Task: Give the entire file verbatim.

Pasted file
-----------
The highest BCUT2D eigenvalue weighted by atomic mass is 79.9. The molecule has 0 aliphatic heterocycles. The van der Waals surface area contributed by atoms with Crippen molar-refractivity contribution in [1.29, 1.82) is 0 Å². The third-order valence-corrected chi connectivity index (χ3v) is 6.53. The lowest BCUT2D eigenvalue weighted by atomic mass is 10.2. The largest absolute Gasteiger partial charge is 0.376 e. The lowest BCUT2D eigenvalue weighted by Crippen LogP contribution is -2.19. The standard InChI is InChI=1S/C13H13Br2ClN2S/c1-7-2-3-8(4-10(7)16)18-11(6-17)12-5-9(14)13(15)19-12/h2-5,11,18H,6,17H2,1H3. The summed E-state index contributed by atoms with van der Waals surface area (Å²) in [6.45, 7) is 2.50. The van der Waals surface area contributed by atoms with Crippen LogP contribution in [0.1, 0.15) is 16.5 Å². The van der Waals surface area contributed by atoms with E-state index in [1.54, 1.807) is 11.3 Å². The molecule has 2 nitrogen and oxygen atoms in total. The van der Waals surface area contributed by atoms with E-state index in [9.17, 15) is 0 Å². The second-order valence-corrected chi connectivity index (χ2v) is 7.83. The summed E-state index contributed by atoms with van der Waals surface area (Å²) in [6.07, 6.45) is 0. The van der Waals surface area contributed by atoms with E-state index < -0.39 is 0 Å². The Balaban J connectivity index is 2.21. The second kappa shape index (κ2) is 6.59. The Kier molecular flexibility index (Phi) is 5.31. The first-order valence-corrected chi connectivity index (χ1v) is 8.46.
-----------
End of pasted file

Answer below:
The highest BCUT2D eigenvalue weighted by atomic mass is 79.9. The molecule has 0 aliphatic heterocycles. The van der Waals surface area contributed by atoms with Crippen molar-refractivity contribution in [1.29, 1.82) is 0 Å². The third-order valence-corrected chi connectivity index (χ3v) is 6.53. The lowest BCUT2D eigenvalue weighted by atomic mass is 10.2. The largest absolute Gasteiger partial charge is 0.376 e. The lowest BCUT2D eigenvalue weighted by Crippen LogP contribution is -2.19. The standard InChI is InChI=1S/C13H13Br2ClN2S/c1-7-2-3-8(4-10(7)16)18-11(6-17)12-5-9(14)13(15)19-12/h2-5,11,18H,6,17H2,1H3. The summed E-state index contributed by atoms with van der Waals surface area (Å²) in [6.45, 7) is 2.50. The van der Waals surface area contributed by atoms with Crippen LogP contribution in [0.1, 0.15) is 16.5 Å². The van der Waals surface area contributed by atoms with E-state index in [1.54, 1.807) is 11.3 Å². The molecule has 2 nitrogen and oxygen atoms in total. The van der Waals surface area contributed by atoms with E-state index in [9.17, 15) is 0 Å². The second-order valence-corrected chi connectivity index (χ2v) is 7.83. The summed E-state index contributed by atoms with van der Waals surface area (Å²) in [6.07, 6.45) is 0. The van der Waals surface area contributed by atoms with E-state index < -0.39 is 0 Å². The Balaban J connectivity index is 2.21. The second kappa shape index (κ2) is 6.59. The Kier molecular flexibility index (Phi) is 5.31. The first-order valence-corrected chi connectivity index (χ1v) is 8.46.